Modified atmospheric packaging ensures higher quality of poultry

The FoodFresh range also gives companies a competitive advantage. The FoodFresh range also gives companies a competitive advantage.

Poultry is an important protein source for millions of South African families, however it can potentially be host to a range of pathogens that cause severe food poisoning if it is not adequately stored and transported. As a result, the poultry and retail industries continue to place a greater emphasis on quality control throughout the entire supply chain.

One of the most effective ways to minimise the risk in the supply chain is to ensure that the cold chain is not broken. This will ensure that the product reaches the retailer in good quality, however shelf life remains an issue as the fresh product will start showing discolouration after a few days.

This challenge, which places the retailer at tremendous risk, can be overcome using modified atmospheric packaging (MAP) gases. Sub-Saharan African gas market leader Afrox boasts a range of industry-leading ‘FoodFresh’ MAP gases that prolong food shelf life safely and economically.

Afrox manager for special products and chemicals, Marietha Strydom points out that the component gases in MAP are carbon dioxide, nitrogen and oxygen, which contribute different preservation benefits. “These are all present in the air that we breathe and are 100 percent natural.”

According to Strydom, the success of FoodFresh MAP lies in using the correct combination of these gases to inhibit deterioration of each specific type of food by using knowledge of the mechanism of deterioration.

“Carbon dioxide is bacteriostatic and fungistatic, which means that it retards the growth of mould and aerobic bacteria, while nitrogen is used to displace oxygen where aerobic mechanisms dominate. It is also used as an inert filler gas to prevent pack collapse,” Strydom says.

Strydom indicates that the spoilage of chilled poultry stored aerobically is largely due to growth of pseudomonas, especially Pseudomonas fluorescence, P. Putida and P. fragi. “When these organisms reach populations of 100 million per square centimetre, an ‘off-odour’ can be detected by smell.”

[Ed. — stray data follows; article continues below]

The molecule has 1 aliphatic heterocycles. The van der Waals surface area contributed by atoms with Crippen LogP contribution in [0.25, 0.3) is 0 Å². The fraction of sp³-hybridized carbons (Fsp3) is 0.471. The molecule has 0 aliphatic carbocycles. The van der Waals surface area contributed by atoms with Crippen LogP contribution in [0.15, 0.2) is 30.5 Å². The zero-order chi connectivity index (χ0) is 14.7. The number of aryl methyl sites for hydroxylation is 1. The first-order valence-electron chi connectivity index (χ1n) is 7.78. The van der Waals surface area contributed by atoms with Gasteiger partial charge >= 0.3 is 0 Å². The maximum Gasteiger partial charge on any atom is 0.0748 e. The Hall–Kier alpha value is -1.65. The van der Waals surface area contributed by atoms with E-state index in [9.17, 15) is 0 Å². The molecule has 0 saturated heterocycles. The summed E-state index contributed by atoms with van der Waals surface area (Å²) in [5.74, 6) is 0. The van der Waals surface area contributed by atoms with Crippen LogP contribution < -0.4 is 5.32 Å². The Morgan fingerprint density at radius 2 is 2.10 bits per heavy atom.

In a study, portions of fresh chicken under an atmosphere of 25 percent carbon dioxide balanced nitrogen lasted for ten days at 1 oC to 2 oC in trays with non-permeable film, without developing off-odours. At 3.3 oC, it was discovered that growth of Clostridium botulinum is possible in a MAP atmosphere. This toxin can cause severe flaccid paralytic disease in humans and is the most potent toxin known to humankind, natural or synthetic, with a lethal dose of less than 1 micro gram in humans. It is, therefore, essential for the product to be constantly maintained at 1 oC to 2 oC.

The studies revealed that higher carbon dioxide concentration provides greater protection, although the tray packaging deforms, as the carbon dioxide reacts with moisture and forms a vacuum in the tray. Strydom adds: “Pure carbon dioxide is the answer for shipping bulk par-cooked chicken where a central kitchen distributes to stores, where the final cooking steps will be done.”

Afrox’s FoodFresh MAP gases and gas mixtures are rigorously monitored in the company’s SABS ISO 9001 rated quality control laboratory. The products are certified as food grade quality, and dedicated use in the food industry is ensured by the use of branded cylinders.

Strydom believes that Afrox’s FoodFresh range of MAP gases has revolutionised the poultry supply chain. “The FoodFresh range also gives companies a competitive advantage, as extended shelf life means longer production runs, fewer deliveries and reduced hours spent restocking shelves, as well as reduced losses caused by spoilage,” Strydom continues.

The benefits of MAP are not only applicable to poultry, but also meat, fish, dairy products, confectionary products, dried products and fresh fruit and vegetables. Strydom states that each food category has its own needs and each product has unique requirements.

“Specific gas mixtures are designed to meet those requirements, but should be used as guidelines. We recommend that trials are done to determine the most suitable FoodFresh gas for each application before a final choice is made,” she notes.

As consumers continue to become more health conscious and mindful of wastage, Strydom believes that the demand for FoodFresh will continue to increase steadily into the foreseeable future. “The general trend is that people prefer fresh food as opposed to the frozen alternative. As the demand for, and production of food increases, so too will Afrox’s tried-and-trusted FoodFresh range of MAP gases,” Strydom concludes.

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